John Vidal of the Guardian looks at last month's torching of "green" McMansions and asks a lot of questions, like " The Earth Liberation Front was to blame. But was it? Does it even exist? And why is the Bush government intent on casting 'eco-terrorists' as public enemy number one?
He writes "According to the FBI, "eco-terrorism", or "ecotage", is now the number one domestic terrorism threat in the US, greater than that of rightwing extremists, anti-abortion groups and animal rights organisations, and on a par with al-Qaida. The US building industry, rightwing political groups and the mainstream media all leapt to condemn the ELF after the arson....."Vidal continues:
"But the jury on the McMansions arson is very much out. Instead of striking fear into the heart of middle America, the incident has revealed growing civil liberty fears about the US government's redefinition of terrorism, and a breakdown of trust in the authorities. Although rightwing commentators and libertarian bloggers have used the attack as ammunition in their ideological war against environmentalists and the left, few others think it is so simple. The more anyone looks into the arson, the more they suspect that it has probably got more to do with fraud or political smearing and dirty tricks than with terrorism.
Letter writers to the Seattle press and websites like Treehugger.com and Grist say it is suspicious that the attack on the McMansions should take place in the middle of America's most serious downturn in the housing market in 30 years, with a recession looming and properties almost impossible to sell. People are deliberately setting fire to their own properties to escape mortgage misery, they say, and only one of the houses on the Street of Dreams is said to have been sold."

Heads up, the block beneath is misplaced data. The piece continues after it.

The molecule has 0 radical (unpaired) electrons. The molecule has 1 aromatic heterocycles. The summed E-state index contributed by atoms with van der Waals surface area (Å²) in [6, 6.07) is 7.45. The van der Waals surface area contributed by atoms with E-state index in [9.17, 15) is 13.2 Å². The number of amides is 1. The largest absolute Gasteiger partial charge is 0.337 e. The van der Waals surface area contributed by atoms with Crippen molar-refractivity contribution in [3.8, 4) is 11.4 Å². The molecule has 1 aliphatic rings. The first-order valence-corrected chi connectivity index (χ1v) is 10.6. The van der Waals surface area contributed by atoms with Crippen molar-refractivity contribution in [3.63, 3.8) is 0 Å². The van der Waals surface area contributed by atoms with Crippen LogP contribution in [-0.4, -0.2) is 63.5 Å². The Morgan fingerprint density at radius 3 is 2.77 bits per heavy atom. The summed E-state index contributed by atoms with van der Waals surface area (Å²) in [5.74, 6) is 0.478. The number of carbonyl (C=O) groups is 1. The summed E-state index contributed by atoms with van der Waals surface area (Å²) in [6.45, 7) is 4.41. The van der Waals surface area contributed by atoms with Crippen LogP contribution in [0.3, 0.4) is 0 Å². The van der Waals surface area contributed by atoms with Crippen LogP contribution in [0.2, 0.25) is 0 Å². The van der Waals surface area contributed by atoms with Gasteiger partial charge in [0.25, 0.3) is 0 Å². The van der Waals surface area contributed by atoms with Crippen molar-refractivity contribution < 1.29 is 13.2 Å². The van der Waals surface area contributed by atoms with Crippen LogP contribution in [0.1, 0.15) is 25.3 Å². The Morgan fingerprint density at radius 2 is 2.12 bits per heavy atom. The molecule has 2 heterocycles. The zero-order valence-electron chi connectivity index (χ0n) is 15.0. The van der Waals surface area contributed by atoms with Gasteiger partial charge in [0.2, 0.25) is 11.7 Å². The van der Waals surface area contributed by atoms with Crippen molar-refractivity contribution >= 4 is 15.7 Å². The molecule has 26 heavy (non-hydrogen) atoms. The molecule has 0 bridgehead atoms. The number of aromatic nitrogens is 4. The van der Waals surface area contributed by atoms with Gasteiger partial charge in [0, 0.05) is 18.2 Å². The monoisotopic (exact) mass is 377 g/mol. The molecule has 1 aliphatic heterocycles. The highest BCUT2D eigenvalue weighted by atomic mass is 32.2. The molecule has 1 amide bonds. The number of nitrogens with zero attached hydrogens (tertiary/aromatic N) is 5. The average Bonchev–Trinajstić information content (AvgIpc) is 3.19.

The article then gets very political.
"The new targeting of environmentalists and what some say is a hysterical exaggeration of the seriousness of eco-terrorism is widely seen as the Bush administration's payback for the humiliation piled on the US and its corporations by environmentalists at the Seattle World Trade Organisation talks in 1999. The national guard had to be called out, the talks were abandoned and, as tear gas drifted around the city, US policies were ridiculed around the world."
A long and fascinating article that would never be found in a mainstream North American paper at ::The Guardian